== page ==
For the more adventurous, leaving the US and moving to a developing country can present an excellent compromise between reducing expenses while living a comfortable lifestyle. For example, Nicaragua, which has topped the list of desirable retirement destinations for several years, is a super cheap place to retire. Houses in several expat enclaves can be had for $20,000, while monthly expenses (including maid service!) can average around $500 per month. This lifestyle is very affordable on US Social Security income. Compare this to the cost of living in the US and you can see why many retirees are choosing to move overseas.

Alternative Four: Partial Retirement

More and more retirees are choosing a partial retirement in which they work part-time or develop a second career. Depending on your financial needs or ambitions, you can make a partial retirement as stress-free or demanding as you like. Some workers with years of experience in a career choose to open a business or consult for companies in their field. Others choose to indulge dreams of taking their hobbies to a professional level. Still others decide that low-stress part-time jobs in the retail or restaurant business provide enough income and stimulation to suit their needs.

Whichever job or second career you choose to pursue, a partial retirement can offer the benefits of a more relaxed, self-directed lifestyle with extra income. This can mean an earlier retirement, less reliance on investment income, and a better retirement lifestyle.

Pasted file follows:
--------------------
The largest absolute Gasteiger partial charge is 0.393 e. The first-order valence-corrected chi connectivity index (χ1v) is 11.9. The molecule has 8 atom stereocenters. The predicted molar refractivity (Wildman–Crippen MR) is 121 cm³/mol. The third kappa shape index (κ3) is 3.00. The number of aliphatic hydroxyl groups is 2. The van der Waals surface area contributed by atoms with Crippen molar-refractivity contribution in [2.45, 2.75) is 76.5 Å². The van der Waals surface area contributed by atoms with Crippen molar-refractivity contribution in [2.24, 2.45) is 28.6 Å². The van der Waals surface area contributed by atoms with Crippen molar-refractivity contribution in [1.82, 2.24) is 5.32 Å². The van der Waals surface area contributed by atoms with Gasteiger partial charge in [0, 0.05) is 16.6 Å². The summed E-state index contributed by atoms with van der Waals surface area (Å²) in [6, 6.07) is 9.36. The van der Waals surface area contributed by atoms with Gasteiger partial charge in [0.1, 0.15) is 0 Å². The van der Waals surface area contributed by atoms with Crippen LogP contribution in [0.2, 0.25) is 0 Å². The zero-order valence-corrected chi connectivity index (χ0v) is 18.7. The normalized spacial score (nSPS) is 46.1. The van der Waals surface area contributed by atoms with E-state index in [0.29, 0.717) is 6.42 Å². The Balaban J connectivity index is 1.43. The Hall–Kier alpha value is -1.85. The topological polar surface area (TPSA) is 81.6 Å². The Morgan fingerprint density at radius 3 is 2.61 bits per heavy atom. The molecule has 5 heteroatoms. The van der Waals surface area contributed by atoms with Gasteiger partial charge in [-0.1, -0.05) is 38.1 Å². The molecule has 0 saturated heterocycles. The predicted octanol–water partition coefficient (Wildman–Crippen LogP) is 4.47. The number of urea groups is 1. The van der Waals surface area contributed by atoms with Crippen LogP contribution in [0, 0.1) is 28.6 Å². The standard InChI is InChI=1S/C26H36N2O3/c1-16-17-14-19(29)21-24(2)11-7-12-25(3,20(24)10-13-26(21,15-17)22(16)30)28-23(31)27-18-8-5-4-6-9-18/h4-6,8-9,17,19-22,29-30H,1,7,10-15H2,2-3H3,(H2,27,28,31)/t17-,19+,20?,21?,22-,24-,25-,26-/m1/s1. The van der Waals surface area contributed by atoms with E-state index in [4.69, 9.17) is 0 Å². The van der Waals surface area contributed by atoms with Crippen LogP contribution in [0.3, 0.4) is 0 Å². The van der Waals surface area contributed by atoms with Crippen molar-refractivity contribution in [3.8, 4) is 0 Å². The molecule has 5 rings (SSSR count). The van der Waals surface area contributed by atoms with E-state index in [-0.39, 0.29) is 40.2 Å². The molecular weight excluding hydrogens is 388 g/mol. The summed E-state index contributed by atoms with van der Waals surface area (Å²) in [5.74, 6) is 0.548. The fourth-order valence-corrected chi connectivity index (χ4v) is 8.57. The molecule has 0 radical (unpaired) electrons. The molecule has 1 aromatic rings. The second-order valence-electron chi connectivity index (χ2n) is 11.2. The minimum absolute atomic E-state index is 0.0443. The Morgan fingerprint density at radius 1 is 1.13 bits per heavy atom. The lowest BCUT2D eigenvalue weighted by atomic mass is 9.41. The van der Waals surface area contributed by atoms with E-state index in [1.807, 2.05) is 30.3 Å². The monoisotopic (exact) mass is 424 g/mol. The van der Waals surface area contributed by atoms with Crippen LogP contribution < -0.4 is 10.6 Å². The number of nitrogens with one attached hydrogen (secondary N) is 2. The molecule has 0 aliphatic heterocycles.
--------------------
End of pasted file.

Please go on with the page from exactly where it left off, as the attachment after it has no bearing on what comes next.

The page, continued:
Depending on your financial needs, you may find it best to start out by retiring from your first career and working a new job, and then transitioning to a full retirement. Doing so can give your investments longer to grow before you begin withdrawals; also, by waiting longer to take Social Security income, you increase your monthly income.

Don't Put It Off, Jumpstart Your Retirement Plan Today

A comfortable retirement can only be secured with prudent planning, aggressive saving, and disciplined investing. Online research is a good start, but consider the benefits of discussing your options with a qualified financial advisor. The alternative could mean lost opportunities, higher fees, and lack of discipline. Request a free, no-obligation consultation today.